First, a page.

Believe it or not, it is much more efficient to take a plane than it is to drive. Not only that, the gap in energy intensity has widened considerably.
Back in the 1970s it was more efficient to take the car, but in recent years the balance has tipped in favour of air travel to the point where a car is 2.07 times more energy intensive.
That is according to a study of new figures by Michael Sivak of the University of Michigan Transportation Research Institute, which found the energy intensity of driving was 71 per cent greater than an average domestic flight in the US.
A ‘light-duty vehicle’ like a car or small van manages an average of 21.6 miles per gallon, which would mean a car would have to average 44.7mpg to have the same average energy intensity as a plane. No doubt America’s fascination with the V8 is playing a role in that woefully low figure.
The maths behind the study actually disregards plug-in hybrid and all-electric vehicles like the Tesla Model S so the US average mpg could be more favourable, although with just a 1 per cent share of the whole US market in 2012 it is unlikely the figures would be skewed much.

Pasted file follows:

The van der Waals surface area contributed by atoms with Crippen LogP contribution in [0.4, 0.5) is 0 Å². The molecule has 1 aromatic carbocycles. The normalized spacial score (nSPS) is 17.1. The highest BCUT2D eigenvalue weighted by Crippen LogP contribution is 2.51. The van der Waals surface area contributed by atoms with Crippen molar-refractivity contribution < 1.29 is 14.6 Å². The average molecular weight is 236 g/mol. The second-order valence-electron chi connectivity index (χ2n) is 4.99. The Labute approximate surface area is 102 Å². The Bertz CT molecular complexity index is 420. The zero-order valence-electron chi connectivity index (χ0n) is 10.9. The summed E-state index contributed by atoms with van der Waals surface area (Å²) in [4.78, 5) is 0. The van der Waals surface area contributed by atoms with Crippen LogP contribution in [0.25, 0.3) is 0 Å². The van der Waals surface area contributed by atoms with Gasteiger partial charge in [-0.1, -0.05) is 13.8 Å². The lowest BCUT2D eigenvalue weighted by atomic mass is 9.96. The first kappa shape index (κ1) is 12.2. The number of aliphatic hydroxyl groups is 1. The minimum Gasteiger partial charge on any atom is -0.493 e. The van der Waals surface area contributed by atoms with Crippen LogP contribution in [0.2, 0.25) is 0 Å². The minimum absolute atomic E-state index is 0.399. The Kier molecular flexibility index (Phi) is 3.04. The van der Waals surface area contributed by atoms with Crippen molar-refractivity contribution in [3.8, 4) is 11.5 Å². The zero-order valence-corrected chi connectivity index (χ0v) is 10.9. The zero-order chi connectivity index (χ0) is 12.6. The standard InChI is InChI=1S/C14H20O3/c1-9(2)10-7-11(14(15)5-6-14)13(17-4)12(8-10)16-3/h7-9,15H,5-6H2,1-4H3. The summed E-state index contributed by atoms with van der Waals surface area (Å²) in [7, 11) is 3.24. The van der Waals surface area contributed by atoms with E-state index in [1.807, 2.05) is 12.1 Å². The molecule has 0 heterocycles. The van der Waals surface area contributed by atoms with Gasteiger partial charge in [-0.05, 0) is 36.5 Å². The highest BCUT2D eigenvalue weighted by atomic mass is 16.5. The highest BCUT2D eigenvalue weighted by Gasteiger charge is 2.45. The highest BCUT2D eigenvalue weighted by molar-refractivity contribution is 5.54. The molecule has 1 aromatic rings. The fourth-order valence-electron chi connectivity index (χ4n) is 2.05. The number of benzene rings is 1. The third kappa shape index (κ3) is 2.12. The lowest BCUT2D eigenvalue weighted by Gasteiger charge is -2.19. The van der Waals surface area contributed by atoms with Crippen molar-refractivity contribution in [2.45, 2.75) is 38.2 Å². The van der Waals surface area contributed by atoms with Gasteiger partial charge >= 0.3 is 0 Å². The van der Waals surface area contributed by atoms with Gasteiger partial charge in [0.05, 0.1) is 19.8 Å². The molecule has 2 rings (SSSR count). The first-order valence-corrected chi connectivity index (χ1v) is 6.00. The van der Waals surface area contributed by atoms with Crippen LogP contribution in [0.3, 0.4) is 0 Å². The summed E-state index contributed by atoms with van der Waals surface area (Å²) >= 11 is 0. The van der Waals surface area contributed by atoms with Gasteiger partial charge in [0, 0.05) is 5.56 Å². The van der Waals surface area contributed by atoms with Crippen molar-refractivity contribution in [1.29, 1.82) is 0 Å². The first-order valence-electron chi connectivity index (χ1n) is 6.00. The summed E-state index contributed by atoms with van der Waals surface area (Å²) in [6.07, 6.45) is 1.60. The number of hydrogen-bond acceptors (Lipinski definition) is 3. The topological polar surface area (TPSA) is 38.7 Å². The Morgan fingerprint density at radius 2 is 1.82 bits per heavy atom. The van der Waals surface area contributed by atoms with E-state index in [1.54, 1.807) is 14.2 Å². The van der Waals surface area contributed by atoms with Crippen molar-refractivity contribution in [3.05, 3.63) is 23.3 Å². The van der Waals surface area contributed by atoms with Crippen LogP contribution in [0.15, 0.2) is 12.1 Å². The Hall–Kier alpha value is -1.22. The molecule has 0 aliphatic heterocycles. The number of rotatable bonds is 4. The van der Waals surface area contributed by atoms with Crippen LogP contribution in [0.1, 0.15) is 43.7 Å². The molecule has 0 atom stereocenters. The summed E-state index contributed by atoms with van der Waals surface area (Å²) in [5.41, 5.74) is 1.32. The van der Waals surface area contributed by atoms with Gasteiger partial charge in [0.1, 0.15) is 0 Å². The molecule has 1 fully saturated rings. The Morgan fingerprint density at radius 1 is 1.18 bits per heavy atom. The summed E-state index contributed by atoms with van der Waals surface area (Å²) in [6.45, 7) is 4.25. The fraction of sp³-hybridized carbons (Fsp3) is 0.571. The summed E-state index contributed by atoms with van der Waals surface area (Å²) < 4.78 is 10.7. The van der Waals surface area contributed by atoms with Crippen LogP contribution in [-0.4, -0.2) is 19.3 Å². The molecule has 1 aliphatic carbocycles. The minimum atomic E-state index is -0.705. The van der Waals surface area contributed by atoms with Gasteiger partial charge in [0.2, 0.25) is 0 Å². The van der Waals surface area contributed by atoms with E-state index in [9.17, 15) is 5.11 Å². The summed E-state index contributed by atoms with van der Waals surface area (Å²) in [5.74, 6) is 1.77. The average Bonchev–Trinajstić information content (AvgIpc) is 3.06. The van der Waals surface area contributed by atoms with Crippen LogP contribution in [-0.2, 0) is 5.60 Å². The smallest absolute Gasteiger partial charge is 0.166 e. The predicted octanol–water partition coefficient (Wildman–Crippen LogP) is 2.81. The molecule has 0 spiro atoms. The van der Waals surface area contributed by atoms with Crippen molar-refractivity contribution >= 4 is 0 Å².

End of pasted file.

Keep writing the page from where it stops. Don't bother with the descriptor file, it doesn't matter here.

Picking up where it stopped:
Besides aircraft being able to hold many more passengers, Savik pointed out that the average car journey length in the US is 9 miles, far shorter than the average plane journey, which is 895 miles. He did, however, admit both modes of transport serve “two different general purposes” and so both are necessary.
The study also pointed out that fuel economy for both cars and planes gets better as the length of journey increases, adding that as much as 25 per cent of fuel for a plane journey is used during take-off. Improvements in aircraft efficiency and the adoption of more eco-friendly vehicles will play a role in improving the situation.
It’s worth noting the energy intensity figure assumes 1.38 people in the car, which means a car easily outdoes a plane when you start cramming people in. But – and this is the crux of it – 1.38 is the average number of people that use a car.
Ultimately the information highlights a fact we already know, that we have to use cars for short journeys and planes for longer ones, but getting just one extra person in the former would certainly make car journeys less wasteful.